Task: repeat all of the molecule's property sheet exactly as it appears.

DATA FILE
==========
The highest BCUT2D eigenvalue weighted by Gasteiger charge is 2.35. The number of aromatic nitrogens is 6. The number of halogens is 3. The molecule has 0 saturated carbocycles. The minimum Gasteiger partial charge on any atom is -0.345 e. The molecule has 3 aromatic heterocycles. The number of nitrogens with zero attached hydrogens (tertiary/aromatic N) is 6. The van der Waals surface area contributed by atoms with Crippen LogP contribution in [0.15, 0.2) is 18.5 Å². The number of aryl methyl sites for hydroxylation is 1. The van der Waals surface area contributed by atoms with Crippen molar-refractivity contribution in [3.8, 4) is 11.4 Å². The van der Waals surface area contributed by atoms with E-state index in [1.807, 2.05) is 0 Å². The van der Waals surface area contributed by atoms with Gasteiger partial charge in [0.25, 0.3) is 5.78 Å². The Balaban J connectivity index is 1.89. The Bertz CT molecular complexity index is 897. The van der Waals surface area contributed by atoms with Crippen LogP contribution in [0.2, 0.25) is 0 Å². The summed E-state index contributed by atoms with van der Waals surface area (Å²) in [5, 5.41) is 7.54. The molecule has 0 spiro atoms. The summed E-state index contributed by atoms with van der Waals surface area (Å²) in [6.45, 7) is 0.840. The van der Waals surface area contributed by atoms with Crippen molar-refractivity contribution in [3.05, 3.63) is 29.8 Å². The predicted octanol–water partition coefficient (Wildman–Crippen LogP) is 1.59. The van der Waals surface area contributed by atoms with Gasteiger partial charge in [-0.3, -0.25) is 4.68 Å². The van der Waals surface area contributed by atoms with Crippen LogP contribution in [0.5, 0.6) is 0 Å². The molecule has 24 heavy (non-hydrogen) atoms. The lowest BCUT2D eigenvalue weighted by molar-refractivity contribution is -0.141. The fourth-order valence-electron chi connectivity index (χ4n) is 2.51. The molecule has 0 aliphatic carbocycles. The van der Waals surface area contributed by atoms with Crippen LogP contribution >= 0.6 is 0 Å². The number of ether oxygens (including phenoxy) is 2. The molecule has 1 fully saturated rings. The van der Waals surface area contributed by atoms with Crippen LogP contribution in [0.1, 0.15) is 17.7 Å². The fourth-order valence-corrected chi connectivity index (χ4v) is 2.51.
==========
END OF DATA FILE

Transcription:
The highest BCUT2D eigenvalue weighted by Gasteiger charge is 2.35. The number of aromatic nitrogens is 6. The number of halogens is 3. The molecule has 0 saturated carbocycles. The minimum Gasteiger partial charge on any atom is -0.345 e. The molecule has 3 aromatic heterocycles. The number of nitrogens with zero attached hydrogens (tertiary/aromatic N) is 6. The van der Waals surface area contributed by atoms with Crippen LogP contribution in [0.15, 0.2) is 18.5 Å². The number of aryl methyl sites for hydroxylation is 1. The van der Waals surface area contributed by atoms with Crippen molar-refractivity contribution in [3.8, 4) is 11.4 Å². The van der Waals surface area contributed by atoms with E-state index in [1.807, 2.05) is 0 Å². The van der Waals surface area contributed by atoms with Gasteiger partial charge in [0.25, 0.3) is 5.78 Å². The Balaban J connectivity index is 1.89. The Bertz CT molecular complexity index is 897. The van der Waals surface area contributed by atoms with Crippen LogP contribution in [0.2, 0.25) is 0 Å². The summed E-state index contributed by atoms with van der Waals surface area (Å²) in [5, 5.41) is 7.54. The molecule has 0 spiro atoms. The summed E-state index contributed by atoms with van der Waals surface area (Å²) in [6.45, 7) is 0.840. The van der Waals surface area contributed by atoms with Crippen molar-refractivity contribution in [3.05, 3.63) is 29.8 Å². The predicted octanol–water partition coefficient (Wildman–Crippen LogP) is 1.59. The van der Waals surface area contributed by atoms with Gasteiger partial charge in [-0.3, -0.25) is 4.68 Å². The van der Waals surface area contributed by atoms with Crippen LogP contribution in [0.5, 0.6) is 0 Å². The molecule has 24 heavy (non-hydrogen) atoms. The lowest BCUT2D eigenvalue weighted by molar-refractivity contribution is -0.141. The fourth-order valence-electron chi connectivity index (χ4n) is 2.51. The molecule has 0 aliphatic carbocycles. The van der Waals surface area contributed by atoms with Crippen LogP contribution >= 0.6 is 0 Å². The number of ether oxygens (including phenoxy) is 2. The molecule has 1 fully saturated rings. The van der Waals surface area contributed by atoms with Crippen LogP contribution in [0.1, 0.15) is 17.7 Å². The fourth-order valence-corrected chi connectivity index (χ4v) is 2.51.